A comment on one of our most recent posts asked:
How do you manage to have EVERYTHING for the whole year prepped ahead of time?
I'm struggling to stay about 4-5 lessons ahead of my students... this is in part because of my team. We have common assessments that we create during our PLC time (roughly 4-5 lessons ahead of when we plan to give them) and sometimes, throughout the course of the semester, our experiences determine that we need to add, remove or rearrange a few learning targets to meet the needs of our students!
Additionally, I've 2 students who are just plain outworking me! They're quite persistent and as soon as I've completed a lesson, they're working on it and have it finished (and, yes, mastered) before I've got the next one ready!!!
I love my self-pacing (as do most of my students) but am definitely looking for ideas to help improve things for next year.
I've had some conversations recently that addressed some similar questions or concerns so we figured we would dedicate a post to answering those!
How do you have EVERYTHING ready for the whole year?
I most definitely do not have everything for the whole year prepared ahead of time. I wish I did and I'd like to get there someday but that day is not today. I try to stay about 3 lessons ahead of my students but I do not have to work in a team to make common assessments so that allows me some freedom to stay ahead of my students who are currently working. Sometimes that just doesn't happen though! I have had a couple of times this year when a student would let me know they are ready to take the assessment for goal number __ and I didn't have it done. At this point I asked them to email me that they were ready for the quiz so that I had a digital reminder to get it completed when I went home that day. After they send the email they have 3 options: keep working ahead and start to study for the next goal, help another student study for their goal (this student must not be taking an assessment), or work on their math project. Adding the math project this year has been a life saver in multiple ways. It allows me some extra time when I feel like I am drowning in work. I don't feel like a bad teacher when I don't have the assessment finished for a student 100% of the time because I'm not stopping them from working. The project has so much more engagement and ownership because they are 100% in charge of designing what their project will be. I also love not having to look at the same project or repeating the same directions/guidelines 1,203,920,409,459,345 times. If you are looking for something other than busy work to give to students when you just don't have the next thing done, I definitely recommend a student led project.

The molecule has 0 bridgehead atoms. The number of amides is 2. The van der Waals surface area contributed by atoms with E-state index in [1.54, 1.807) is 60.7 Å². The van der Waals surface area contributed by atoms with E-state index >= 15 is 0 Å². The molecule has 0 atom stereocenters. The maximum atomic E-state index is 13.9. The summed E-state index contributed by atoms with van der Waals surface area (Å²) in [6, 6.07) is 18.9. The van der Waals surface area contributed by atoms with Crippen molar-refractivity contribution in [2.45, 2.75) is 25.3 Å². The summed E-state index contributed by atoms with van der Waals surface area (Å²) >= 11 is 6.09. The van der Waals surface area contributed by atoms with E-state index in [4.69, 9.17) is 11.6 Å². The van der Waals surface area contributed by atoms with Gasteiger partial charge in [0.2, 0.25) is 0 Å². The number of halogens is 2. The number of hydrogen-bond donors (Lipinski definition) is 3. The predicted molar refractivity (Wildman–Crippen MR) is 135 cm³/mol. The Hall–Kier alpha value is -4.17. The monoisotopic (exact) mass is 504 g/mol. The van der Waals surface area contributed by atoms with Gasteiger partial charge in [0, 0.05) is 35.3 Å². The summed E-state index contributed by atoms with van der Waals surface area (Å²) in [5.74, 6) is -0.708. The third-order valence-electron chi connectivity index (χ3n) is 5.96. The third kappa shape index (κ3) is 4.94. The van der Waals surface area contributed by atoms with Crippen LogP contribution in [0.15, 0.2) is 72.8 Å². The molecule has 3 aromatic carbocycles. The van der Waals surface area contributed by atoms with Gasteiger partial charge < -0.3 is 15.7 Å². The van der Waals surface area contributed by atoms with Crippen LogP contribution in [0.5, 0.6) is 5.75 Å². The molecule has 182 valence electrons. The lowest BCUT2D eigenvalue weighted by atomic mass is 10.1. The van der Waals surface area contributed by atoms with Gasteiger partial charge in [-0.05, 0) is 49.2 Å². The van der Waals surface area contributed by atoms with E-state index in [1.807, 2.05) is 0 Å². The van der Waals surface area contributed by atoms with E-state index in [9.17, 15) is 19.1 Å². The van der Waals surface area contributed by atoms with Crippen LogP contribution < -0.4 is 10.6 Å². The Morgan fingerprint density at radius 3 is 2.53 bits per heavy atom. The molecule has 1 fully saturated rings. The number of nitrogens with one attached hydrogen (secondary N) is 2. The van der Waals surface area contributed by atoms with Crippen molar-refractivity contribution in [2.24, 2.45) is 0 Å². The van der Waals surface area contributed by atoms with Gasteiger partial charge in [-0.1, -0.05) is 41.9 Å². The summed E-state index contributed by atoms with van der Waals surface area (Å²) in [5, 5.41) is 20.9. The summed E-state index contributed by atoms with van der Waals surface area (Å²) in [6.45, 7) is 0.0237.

What do you do when students aren't working?
You do the same thing you would do if students weren't working in a traditional class period - whatever that means for you. I've talked with some teachers who have said that's the student's choice and if they want to waste time it's on them. Others would ask students who aren't working to leave the room. Whatever your strategy is in a traditional classroom, do the same thing in a self-paced room. The nice thing however is that you can have individual conversations a lot easier without calling attention to a student because everyone is doing their own thing.
How do you grade so many tests or make sure they don't just tell each other what is on the test?
I use Canvas to create my self-paced course. It allows me to make question banks filled with the types of questions I would ask for each goal but will pull only the amount I ask it to. Basically, I could have multiple students sitting next to each other, each taking the same quiz but none of the same questions. Canvas grades the quiz immediately giving feedback to the student so that they know if they need to do more work or are ready to move on. If they pass the quiz (12/15=80% or higher) then they show it to me and I enter it into the grade book immediately. Our school also has GoGuardian which allows me to monitor their screens or restrict them to specific sites. This helps me to catch students who may be cheating. At my previous school we had lockdown browser which locked students into Canvas and kept them from going to any outside sites.
How do you test things like graphing?
There are some goals that just don't lend themselves to the test setup on Canvas. I do create paper tests for those goals. I create multiple versions of each and get really good at grading them quickly after a few tries! I've considered making them multiple choice tests but right now I just think having them graph the problems are more important.
Do you give partial credit on Canvas tests?
Not unless it is blatantly obvious that the students knew what they were doing. I encourage students to do the work on paper so that they can check their work. If I see that they have the correct work and answer but just mis-typed something in the computer I give them partial or full credit for the answer.
What other questions do you have about self-paced classrooms? I'm more than happy to answer them with what I do in my classroom. It is 100% not perfect but I am trying to do what I think is best for helping students master math! Bring on the questions and good luck with the last month or so of school! :)